Speaking at a Greater Boston Chamber of Commerce breakfast event Wednesday morning, Senate President Stanley Rosenberg stated that Massachusetts should discuss imposing a tax on services. Rosenberg cited current tax revenues, which have fallen short of projections in recent years, as evidence that the state’s tax code isn’t bringing in sufficient revenue to keep pace with state spending – despite the state’s 3.4 percent unemployment rate and a decade-high business confidence level.
The issue may very well lie in the fact that there is no tax on services, despite the fact that Massachusetts’ economy is largely service-based.
Rosenberg isn’t the first to bring up a potential service tax. The Dukakis administration passed a state sales tax on business and professional services in late 1990, but it was repealed by the incoming Weld administration before it ever took effect. A similar attempt was made again in 2013 when the Legislature passed a law that subjected certain computer services to a sales tax, with that law quickly being repealed to appease angry business professionals.
Later in his speech, Rosenberg went on to say that he had been part of the committee that had authorized the largest tax cut in state history. However, property tax, sales tax, income tax, and corporate tax should still be looked at to try and overcome the cash shortage the state is facing.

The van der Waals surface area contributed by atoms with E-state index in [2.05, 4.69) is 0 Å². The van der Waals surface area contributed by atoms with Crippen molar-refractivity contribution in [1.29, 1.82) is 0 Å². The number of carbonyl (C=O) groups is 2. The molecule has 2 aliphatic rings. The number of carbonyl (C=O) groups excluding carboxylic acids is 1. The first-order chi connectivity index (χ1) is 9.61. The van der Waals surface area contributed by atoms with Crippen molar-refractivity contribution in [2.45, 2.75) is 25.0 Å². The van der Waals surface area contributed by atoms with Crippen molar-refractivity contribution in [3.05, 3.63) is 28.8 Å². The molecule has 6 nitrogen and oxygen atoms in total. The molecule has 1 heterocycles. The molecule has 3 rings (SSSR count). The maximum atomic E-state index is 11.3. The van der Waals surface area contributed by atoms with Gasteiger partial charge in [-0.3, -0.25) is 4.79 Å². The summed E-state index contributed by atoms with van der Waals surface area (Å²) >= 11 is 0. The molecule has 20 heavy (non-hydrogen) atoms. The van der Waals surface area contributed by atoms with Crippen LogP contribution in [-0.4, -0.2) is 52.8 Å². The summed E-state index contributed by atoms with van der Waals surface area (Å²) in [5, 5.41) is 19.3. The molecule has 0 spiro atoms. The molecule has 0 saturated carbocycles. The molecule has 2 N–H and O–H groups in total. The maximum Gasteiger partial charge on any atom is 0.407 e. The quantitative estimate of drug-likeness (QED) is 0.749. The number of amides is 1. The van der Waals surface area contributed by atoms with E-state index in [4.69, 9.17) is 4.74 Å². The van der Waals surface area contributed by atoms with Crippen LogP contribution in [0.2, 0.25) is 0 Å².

While there is no current proposal to impose a service tax, that could change after the 2018 election. A proposed 4 percent surtax on incomes exceeding $1 million is expected to go to voters at that time, as well as a potential cut to the current sales tax.
Frustrated retailers are upset by the rising number of tax-free online transactions, and said last month that a reduction in sales tax from the current 6.25 percent is something they’re considering launching a ballot campaign for in 2018. Rosenberg cautioned that this tax cut would cancel out the gains made by the income surtax. It’s unlikely this proposed cut would see much support, as it would further undermine the state’s financial situation.
As a state service tax is still nothing more than a hypothetical at the moment, there is no way of knowing when or how such a tax could be put into effect, or what the rate might be. The potential benefits to the state warrant at least some consideration, but if past attempts are any indication of things to come, business owners will not let any such tax law be passed without voicing their objections.
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